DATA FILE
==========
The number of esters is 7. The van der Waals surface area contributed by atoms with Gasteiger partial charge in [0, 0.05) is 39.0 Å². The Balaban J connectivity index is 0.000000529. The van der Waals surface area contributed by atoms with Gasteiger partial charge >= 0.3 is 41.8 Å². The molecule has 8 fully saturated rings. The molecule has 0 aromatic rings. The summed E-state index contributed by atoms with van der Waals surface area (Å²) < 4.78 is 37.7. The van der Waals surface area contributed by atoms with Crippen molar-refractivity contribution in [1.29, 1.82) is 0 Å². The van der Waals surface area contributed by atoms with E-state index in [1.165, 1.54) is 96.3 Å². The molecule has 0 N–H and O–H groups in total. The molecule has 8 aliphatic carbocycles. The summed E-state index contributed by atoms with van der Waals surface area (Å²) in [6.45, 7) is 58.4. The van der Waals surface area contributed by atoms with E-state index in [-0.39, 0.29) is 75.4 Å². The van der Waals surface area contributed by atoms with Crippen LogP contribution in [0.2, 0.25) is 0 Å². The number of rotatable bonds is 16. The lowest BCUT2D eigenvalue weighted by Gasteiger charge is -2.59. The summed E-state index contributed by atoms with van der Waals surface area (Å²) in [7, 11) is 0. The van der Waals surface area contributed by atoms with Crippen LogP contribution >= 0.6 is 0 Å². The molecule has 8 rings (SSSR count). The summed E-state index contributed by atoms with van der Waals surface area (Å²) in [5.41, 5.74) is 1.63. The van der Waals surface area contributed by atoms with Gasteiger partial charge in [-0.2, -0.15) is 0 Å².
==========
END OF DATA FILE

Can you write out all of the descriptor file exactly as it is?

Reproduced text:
The number of esters is 7. The van der Waals surface area contributed by atoms with Gasteiger partial charge in [0, 0.05) is 39.0 Å². The Balaban J connectivity index is 0.000000529. The van der Waals surface area contributed by atoms with Gasteiger partial charge >= 0.3 is 41.8 Å². The molecule has 8 fully saturated rings. The molecule has 0 aromatic rings. The summed E-state index contributed by atoms with van der Waals surface area (Å²) < 4.78 is 37.7. The van der Waals surface area contributed by atoms with Crippen molar-refractivity contribution in [1.29, 1.82) is 0 Å². The van der Waals surface area contributed by atoms with E-state index in [1.165, 1.54) is 96.3 Å². The molecule has 0 N–H and O–H groups in total. The molecule has 8 aliphatic carbocycles. The summed E-state index contributed by atoms with van der Waals surface area (Å²) in [6.45, 7) is 58.4. The van der Waals surface area contributed by atoms with E-state index in [-0.39, 0.29) is 75.4 Å². The van der Waals surface area contributed by atoms with Crippen LogP contribution in [0.2, 0.25) is 0 Å². The number of rotatable bonds is 16. The lowest BCUT2D eigenvalue weighted by Gasteiger charge is -2.59. The summed E-state index contributed by atoms with van der Waals surface area (Å²) in [7, 11) is 0. The van der Waals surface area contributed by atoms with Crippen LogP contribution >= 0.6 is 0 Å². The molecule has 8 rings (SSSR count). The summed E-state index contributed by atoms with van der Waals surface area (Å²) in [5.41, 5.74) is 1.63. The van der Waals surface area contributed by atoms with Gasteiger partial charge in [-0.2, -0.15) is 0 Å².